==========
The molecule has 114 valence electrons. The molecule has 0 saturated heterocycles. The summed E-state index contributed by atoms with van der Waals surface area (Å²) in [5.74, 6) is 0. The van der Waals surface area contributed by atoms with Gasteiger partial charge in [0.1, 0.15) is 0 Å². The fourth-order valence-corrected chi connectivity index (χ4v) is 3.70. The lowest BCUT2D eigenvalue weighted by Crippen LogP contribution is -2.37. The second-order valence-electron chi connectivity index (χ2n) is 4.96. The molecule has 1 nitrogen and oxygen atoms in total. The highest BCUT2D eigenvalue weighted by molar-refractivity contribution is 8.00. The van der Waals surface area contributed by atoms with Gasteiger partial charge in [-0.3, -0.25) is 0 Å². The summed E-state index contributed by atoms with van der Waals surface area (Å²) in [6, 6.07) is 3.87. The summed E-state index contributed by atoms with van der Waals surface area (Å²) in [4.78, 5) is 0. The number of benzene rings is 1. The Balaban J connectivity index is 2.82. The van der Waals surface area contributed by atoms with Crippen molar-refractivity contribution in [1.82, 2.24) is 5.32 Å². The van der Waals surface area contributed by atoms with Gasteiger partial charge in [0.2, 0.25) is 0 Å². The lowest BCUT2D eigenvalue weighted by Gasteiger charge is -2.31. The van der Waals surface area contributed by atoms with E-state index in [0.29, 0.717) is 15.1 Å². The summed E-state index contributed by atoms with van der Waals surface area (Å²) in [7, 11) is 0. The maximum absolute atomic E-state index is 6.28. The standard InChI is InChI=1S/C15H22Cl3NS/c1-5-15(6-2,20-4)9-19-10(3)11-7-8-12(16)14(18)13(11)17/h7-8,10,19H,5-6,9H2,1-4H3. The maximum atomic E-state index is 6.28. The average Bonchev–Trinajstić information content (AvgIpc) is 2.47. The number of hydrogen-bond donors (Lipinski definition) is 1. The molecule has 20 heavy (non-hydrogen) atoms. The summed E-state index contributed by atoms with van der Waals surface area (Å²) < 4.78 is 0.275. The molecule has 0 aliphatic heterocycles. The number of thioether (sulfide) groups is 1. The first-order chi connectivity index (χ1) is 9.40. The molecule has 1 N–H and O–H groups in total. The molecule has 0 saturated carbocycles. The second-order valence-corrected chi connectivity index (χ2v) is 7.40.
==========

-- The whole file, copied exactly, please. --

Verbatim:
The molecule has 114 valence electrons. The molecule has 0 saturated heterocycles. The summed E-state index contributed by atoms with van der Waals surface area (Å²) in [5.74, 6) is 0. The van der Waals surface area contributed by atoms with Gasteiger partial charge in [0.1, 0.15) is 0 Å². The fourth-order valence-corrected chi connectivity index (χ4v) is 3.70. The lowest BCUT2D eigenvalue weighted by Crippen LogP contribution is -2.37. The second-order valence-electron chi connectivity index (χ2n) is 4.96. The molecule has 1 nitrogen and oxygen atoms in total. The highest BCUT2D eigenvalue weighted by molar-refractivity contribution is 8.00. The van der Waals surface area contributed by atoms with Gasteiger partial charge in [-0.3, -0.25) is 0 Å². The summed E-state index contributed by atoms with van der Waals surface area (Å²) in [6, 6.07) is 3.87. The summed E-state index contributed by atoms with van der Waals surface area (Å²) in [4.78, 5) is 0. The number of benzene rings is 1. The Balaban J connectivity index is 2.82. The van der Waals surface area contributed by atoms with Crippen molar-refractivity contribution in [1.82, 2.24) is 5.32 Å². The van der Waals surface area contributed by atoms with Gasteiger partial charge in [0.2, 0.25) is 0 Å². The lowest BCUT2D eigenvalue weighted by Gasteiger charge is -2.31. The van der Waals surface area contributed by atoms with E-state index in [0.29, 0.717) is 15.1 Å². The summed E-state index contributed by atoms with van der Waals surface area (Å²) in [7, 11) is 0. The maximum absolute atomic E-state index is 6.28. The standard InChI is InChI=1S/C15H22Cl3NS/c1-5-15(6-2,20-4)9-19-10(3)11-7-8-12(16)14(18)13(11)17/h7-8,10,19H,5-6,9H2,1-4H3. The maximum atomic E-state index is 6.28. The average Bonchev–Trinajstić information content (AvgIpc) is 2.47. The number of hydrogen-bond donors (Lipinski definition) is 1. The molecule has 20 heavy (non-hydrogen) atoms. The summed E-state index contributed by atoms with van der Waals surface area (Å²) < 4.78 is 0.275. The molecule has 0 aliphatic heterocycles. The number of thioether (sulfide) groups is 1. The first-order chi connectivity index (χ1) is 9.40. The molecule has 1 N–H and O–H groups in total. The molecule has 0 saturated carbocycles. The second-order valence-corrected chi connectivity index (χ2v) is 7.40.